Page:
Wealthy countries need to understand that failing to vaccinate the vulnerable in poorer countries will see the virus “coming back for you,” according to the World Health Organisation.
It comes after the WHO Director General Dr Tedros warned that a “scandalous inequity” in vaccine administration around the world was dragging out the pandemic.
“There is no diplomatic way to say it: A small group of countries that make and buy the majority of the world’s vaccines control the fate of the rest of the world,” he said.
On Newstalk Breakfast this morning WHO spokesperson Dr Margaret Harris said vaccine inequity is the “biggest issue we face right now.”
“The number of doses administered globally would have been enough to cover all health workers and older people – and those are the groups that are most likely to get infected and most likely to get severe illness,” she said.
“It is severe illness during which the virus has lots of opportunities to reproduce itself and develop variants so it is critical for all of us that we get it right and we distribute vaccines equitably around the world.”
Dr Harris said every country needs to vaccinate its vulnerable population to prevent variants developing.
“We have seen what these variants can do and we have seen what happens when a country hasn’t got its vaccination numbers up,” she said.
“We are looking at India, we are now looking at an horrific situation in Nepal and we are going to see that over and over again.
“Even if you don’t care about your fellow man, you need to understand it is coming back for you if you don’t put pressure on your politicians or let your politicians know that it is very, very important that 10% to 20% of the world gets vaccinated at the same time.”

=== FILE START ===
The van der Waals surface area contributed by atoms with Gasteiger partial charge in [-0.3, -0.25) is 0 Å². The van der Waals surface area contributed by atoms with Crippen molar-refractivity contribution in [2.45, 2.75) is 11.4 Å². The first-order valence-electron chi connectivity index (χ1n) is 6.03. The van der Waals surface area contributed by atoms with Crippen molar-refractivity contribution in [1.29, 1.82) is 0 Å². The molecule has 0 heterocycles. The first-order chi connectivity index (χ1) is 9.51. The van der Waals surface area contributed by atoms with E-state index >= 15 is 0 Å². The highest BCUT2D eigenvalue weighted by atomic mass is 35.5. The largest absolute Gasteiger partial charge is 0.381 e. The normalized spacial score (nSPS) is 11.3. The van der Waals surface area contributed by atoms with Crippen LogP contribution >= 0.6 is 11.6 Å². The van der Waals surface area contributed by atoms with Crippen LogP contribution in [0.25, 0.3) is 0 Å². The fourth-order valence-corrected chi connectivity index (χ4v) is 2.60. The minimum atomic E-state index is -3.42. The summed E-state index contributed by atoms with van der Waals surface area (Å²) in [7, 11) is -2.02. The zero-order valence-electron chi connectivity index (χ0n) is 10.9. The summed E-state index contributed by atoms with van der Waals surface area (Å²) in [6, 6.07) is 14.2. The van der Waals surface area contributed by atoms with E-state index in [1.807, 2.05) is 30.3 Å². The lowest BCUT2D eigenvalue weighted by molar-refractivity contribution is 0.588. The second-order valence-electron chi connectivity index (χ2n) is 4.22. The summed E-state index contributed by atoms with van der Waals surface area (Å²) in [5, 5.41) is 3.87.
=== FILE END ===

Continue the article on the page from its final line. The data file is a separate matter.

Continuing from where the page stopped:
In his address, Dr Tedros warned that this year has already seen more COVID cases than the whole of 2020 – with deaths expected to pass last year’s total in the next three weeks.
Dr Harris said the WHO is “very concerned” about the Indian variant.
“We have seen that it has got a very good ability to transit itself,” she said.
“It is much more efficient than the original coronavirus. That means that it jumps very quickly from person to person. It means it can transmit in circumstances where the others would struggle to do so.”
Dr Harris was speaking after the Health Minister Stephen Donnelly warned that masks may have to be worn until autumn or early winter in high-risk environments or where there re local outbreaks.
“That is wise advice,” she said.
“We know that transmission mostly occurs in close quarters; in cramped settings where you have got poor ventilation and, you know, we all go into places like that – we all have to.
“We do want societies to open up so take all precautions. Obviously, you don’t want to spend a lot of time under those conditions but if you are going to, definitely wear a mask.
“Do expect to wear a mask, carry a mask with you and do all the other things as well of course – ensure you are not going into crowded spaces wherever possible.”
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